Using a context manager to allow painless rewriting of files

Whenever you need to process a file in-place, transforming the contents and writing it out again in the same location, you can reach out for the fileinput module and use its inplace option:

import fileinput

for line in fileinput.input(somefilename, inplace=True):
    line = 'additional information ' + line.rstrip('\n')
    print line

There are a few problems with the fileinput module, however. My biggest nitpick with the module is that it has an API that relies heavily on globals; fileinput.input() creates a global fileinput.FileInput() object, which other functions in the module then access. You can of course ignore all that and reach straight for the fileinput.FileInput() constructor, but fileinput.input() is presented as the main API entrypoint.

The other is that the in-place modus hijacks sys.stdout as the means to write back to the replacement file. Obstensibly this is to make it easy to use a print statement, but then you have to remember to remove the newline from the lines read from the old file.

Last, but not least, the fileinput version in the Python 3 standard library does not support specifying an encoding, error mode or newline handling. You can open the input file in binary mode, but output is always handled in text mode. This greatly diminishes the usefulness of this library.

So I wrote my own replacement, using the excellent @contextlib.contextmanager decorator. This version works on both Python 2 and 3, relying on io.open() to remain compatible between Python versions:

from contextlib import contextmanager
import io
import os


@contextmanager
def inplace(filename, mode='r', buffering=-1, encoding=None, errors=None,
            newline=None, backup_extension=None):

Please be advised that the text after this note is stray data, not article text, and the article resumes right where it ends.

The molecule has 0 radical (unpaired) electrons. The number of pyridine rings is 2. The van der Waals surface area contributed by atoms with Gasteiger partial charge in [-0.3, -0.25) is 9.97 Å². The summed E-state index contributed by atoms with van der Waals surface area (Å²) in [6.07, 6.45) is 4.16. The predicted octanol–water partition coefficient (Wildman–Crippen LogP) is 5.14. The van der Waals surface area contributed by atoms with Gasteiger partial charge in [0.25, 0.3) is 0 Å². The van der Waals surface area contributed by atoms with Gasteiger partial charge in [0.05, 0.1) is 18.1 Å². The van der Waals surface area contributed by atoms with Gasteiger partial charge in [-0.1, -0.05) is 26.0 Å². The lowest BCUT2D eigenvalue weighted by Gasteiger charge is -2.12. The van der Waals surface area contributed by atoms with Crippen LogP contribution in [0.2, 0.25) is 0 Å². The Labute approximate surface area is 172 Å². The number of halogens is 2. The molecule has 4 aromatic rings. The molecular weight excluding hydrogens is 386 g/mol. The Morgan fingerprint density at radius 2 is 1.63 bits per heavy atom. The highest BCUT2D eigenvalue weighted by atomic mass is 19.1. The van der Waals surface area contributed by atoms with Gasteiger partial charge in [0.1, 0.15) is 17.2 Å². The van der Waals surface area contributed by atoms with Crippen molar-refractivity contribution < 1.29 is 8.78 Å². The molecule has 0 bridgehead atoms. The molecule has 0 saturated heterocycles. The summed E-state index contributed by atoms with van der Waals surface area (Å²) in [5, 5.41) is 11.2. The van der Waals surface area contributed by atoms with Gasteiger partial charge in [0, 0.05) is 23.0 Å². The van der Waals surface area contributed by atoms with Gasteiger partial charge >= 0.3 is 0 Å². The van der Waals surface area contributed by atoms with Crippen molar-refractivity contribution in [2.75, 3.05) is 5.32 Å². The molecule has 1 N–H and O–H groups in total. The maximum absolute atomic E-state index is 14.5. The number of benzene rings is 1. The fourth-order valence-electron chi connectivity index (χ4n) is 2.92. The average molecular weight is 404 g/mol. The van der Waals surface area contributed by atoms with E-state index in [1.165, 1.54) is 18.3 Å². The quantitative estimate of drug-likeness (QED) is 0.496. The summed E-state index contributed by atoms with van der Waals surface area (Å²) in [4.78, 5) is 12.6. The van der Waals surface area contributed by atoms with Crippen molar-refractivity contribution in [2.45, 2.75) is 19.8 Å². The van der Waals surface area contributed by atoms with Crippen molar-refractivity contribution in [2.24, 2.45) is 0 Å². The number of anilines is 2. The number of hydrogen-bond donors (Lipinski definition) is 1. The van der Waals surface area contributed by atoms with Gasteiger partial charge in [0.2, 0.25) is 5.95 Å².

"""Allow for a file to be replaced with new content.

    yields a tuple of (readable, writable) file objects, where writable
    replaces readable.

    If an exception occurs, the old file is restored, removing the
    written data.

    mode should *not* use 'w', 'a' or '+'; only read-only-modes are supported.

    """

    # move existing file to backup, create new file with same permissions
    # borrowed extensively from the fileinput module
    if set(mode).intersection('wa+'):
        raise ValueError('Only read-only file modes can be used')

    backupfilename = filename + (backup_extension or os.extsep + 'bak')
    try:
        os.unlink(backupfilename)
    except os.error:
        pass
    os.rename(filename, backupfilename)
    readable = io.open(backupfilename, mode, buffering=buffering,
                       encoding=encoding, errors=errors, newline=newline)
    try:
        perm = os.fstat(readable.fileno()).st_mode
    except OSError:
        writable = open(filename, 'w' + mode.replace('r', ''),
                        buffering=buffering, encoding=encoding, errors=errors,
                        newline=newline)
    else:
        os_mode = os.O_CREAT | os.O_WRONLY | os.O_TRUNC
        if hasattr(os, 'O_BINARY'):
            os_mode |= os.O_BINARY
        fd = os.open(filename, os_mode, perm)
        writable = io.open(fd, "w" + mode.replace('r', ''), buffering=buffering,
                           encoding=encoding, errors=errors, newline=newline)
        try:
            if hasattr(os, 'chmod'):
                os.chmod(filename, perm)
        except OSError:
            pass
    try:
        yield readable, writable
    except Exception:
        # move backup back
        try:
            os.unlink(filename)
        except os.error:
            pass
        os.rename(backupfilename, filename)
        raise
    finally:
        readable.close()
        writable.close()
        try:
            os.unlink(backupfilename)
        except os.error:
            pass

This context manager deliberately focuses on just one file, and ignores sys.stdin, unlike the fileinput module. It is aimed squarly at just replacing a file in-place.

Usage example, in Python 2, with the CSV module:

import csv

with inplace(csvfilename, 'rb') as (infh, outfh):
    reader = csv.reader(infh)
    writer = csv.writer(outfh)

    for row in reader:
        row += ['new', 'columns']
        writer.writerow(row)

and the Python 3 version:

import csv

with inplace(csvfilename, 'r', newline='') as (infh, outfh):
    reader = csv.reader(infh)
    writer = csv.writer(outfh)

    for row in reader:
        row += ['new', 'columns']
        writer.writerow(row)


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Published

26 November 2013

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